Last month we reported exclusively that Tesla hired high-profile microprocessor engineer Jim Keller to lead the company’s Autopilot hardware team and today Electrek has learned of a significant addition to this team; the hire of a sensor expert from Apple.

For the past 3 years, Andrew Graham was a Motion Sensor Engineer at Apple before joining Tesla’s Autopilot engineer staff last week.

Graham joins the sensor team just as Tesla is developing its next generation Autopilot sensor suite to enable fully autonomous vehicles.

Tesla’s current sensor suite, which has been installed on every Model S unit built since Q4 2014, consists of a forward-looking camera, a radar, and 360 degree sonar sensors. The system allowed the automaker to introduce several semi-autonomous features such as Autosteer, Autopark and more recently Summon, as well as several active safety features like Auto Emergency Braking.

Tesla already proved it can deliver some interesting features with its first generation hardware suite, but the system has its limits and can’t deliver a fully autonomous vehicle. That’s why the company hired Keller, Graham and several other sensor and computer vision experts to build a new future-proof hardware suite capable of delivering fully self-driving cars.

Mobileye, a key supplier for Tesla’s Autopilot, is developing a system they hope will be able to allow just that.  Their next generation system is an obvious evolution from Tesla’s current Autopilot suite with simply more cameras and processing power: 8 cameras, one radar and ultrasonic around the vehicle.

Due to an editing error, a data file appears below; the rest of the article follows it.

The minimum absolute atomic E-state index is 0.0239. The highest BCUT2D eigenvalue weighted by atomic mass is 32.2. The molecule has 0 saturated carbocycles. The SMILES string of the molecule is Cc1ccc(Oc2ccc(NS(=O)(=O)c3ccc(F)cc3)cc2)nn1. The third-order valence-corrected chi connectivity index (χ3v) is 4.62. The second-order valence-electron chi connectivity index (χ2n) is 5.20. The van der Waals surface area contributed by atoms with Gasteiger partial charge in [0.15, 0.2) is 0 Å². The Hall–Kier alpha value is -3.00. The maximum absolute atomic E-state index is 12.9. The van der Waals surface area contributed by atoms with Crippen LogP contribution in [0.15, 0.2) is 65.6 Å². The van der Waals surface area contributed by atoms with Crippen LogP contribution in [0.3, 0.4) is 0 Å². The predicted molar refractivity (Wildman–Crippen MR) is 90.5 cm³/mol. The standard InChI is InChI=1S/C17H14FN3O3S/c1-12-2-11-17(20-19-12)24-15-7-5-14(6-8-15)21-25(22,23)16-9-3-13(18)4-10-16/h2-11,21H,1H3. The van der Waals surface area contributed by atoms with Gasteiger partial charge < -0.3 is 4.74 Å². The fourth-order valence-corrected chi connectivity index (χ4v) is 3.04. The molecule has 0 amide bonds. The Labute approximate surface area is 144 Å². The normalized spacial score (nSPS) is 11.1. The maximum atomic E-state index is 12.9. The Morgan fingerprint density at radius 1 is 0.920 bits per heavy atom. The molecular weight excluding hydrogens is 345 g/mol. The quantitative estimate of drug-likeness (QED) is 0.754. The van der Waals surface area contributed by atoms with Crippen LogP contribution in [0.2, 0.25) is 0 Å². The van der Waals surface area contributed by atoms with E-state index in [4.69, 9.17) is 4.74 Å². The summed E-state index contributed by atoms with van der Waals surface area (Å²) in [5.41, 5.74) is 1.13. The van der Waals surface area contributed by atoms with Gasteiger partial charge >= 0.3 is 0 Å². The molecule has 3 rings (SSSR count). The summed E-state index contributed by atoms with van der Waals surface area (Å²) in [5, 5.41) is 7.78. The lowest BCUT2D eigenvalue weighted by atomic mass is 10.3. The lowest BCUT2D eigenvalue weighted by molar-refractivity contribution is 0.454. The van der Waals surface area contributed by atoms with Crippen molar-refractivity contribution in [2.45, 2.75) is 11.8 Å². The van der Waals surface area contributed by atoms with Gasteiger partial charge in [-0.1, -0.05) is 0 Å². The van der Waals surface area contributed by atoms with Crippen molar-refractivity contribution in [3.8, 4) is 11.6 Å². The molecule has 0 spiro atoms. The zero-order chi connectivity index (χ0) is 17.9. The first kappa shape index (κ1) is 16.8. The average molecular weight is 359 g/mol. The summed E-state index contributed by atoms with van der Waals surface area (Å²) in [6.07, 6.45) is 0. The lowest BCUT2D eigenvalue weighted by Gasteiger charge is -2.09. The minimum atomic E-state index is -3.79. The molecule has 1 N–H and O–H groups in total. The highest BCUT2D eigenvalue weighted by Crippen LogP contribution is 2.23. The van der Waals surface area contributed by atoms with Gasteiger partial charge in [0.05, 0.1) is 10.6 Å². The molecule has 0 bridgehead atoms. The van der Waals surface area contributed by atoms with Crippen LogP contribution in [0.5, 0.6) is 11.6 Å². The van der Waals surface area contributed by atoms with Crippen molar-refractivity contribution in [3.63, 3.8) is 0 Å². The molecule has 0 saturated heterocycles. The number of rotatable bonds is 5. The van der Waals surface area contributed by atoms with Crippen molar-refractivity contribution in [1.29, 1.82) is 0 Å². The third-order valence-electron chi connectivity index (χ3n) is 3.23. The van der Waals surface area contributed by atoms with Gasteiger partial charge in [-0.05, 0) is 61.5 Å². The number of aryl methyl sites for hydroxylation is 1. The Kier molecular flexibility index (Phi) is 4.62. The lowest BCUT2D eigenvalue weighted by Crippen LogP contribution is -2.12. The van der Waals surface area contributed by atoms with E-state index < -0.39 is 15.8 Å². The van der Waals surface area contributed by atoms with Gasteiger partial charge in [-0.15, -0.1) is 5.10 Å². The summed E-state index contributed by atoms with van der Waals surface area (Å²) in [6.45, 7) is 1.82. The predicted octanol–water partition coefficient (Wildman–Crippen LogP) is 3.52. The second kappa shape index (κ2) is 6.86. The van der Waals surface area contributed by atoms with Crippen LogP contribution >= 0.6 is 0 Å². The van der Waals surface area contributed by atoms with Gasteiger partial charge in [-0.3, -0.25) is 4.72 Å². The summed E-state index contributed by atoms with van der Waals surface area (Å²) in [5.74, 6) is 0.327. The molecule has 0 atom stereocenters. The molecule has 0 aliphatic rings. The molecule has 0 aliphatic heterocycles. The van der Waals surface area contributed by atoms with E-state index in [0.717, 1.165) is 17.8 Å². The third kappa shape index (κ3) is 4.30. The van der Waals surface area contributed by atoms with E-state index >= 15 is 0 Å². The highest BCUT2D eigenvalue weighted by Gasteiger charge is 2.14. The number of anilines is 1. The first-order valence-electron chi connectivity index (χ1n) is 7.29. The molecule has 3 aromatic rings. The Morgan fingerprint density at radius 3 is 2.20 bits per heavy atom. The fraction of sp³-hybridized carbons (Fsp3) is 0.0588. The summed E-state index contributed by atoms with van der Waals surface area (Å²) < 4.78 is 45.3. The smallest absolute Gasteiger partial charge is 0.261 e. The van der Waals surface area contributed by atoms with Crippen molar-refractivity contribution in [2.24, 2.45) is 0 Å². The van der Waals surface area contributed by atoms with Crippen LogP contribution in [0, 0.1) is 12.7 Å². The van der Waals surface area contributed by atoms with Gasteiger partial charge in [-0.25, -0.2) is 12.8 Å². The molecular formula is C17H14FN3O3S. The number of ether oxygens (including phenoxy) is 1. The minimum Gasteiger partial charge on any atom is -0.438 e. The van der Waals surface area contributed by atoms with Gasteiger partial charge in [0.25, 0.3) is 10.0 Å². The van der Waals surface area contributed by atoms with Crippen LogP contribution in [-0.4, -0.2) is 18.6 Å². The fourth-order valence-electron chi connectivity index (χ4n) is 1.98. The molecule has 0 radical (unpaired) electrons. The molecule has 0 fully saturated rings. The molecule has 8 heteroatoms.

Here’s a visualisation of what the new sensor suite can see:mobileye_360_8_cameras

Andrew Graham, Tesla’s latest hire, has an extensive academic background. He holds two bachelor’s degrees from Virginia Tech, one in mathematic and one in mechanical engineering, as well as Master and a PhD in mechanical engineering from Stanford University.

Since earning his PhD in 2010, Graham has been a sensor research engineer, which of course was his field of study, first for Bosch and then for Apple before joining Tesla last week.

Graham is now apparently part of the so-called “poaching war” over engineering talent between Apple and Tesla. Several Apple alumni are working on Tesla’s senior engineering staff, including Doug Field, former VP of Mac Engineering at Apple and now VP of Engineering at Tesla, and Rich Heley, former Director of Alloy Engineering at Apple and now VP of Products at Tesla. Outside of hardware engineering, Apple’s former iOS Map lead, Bill Chen, is now leading Tesla’s Maps and Navigation efforts.

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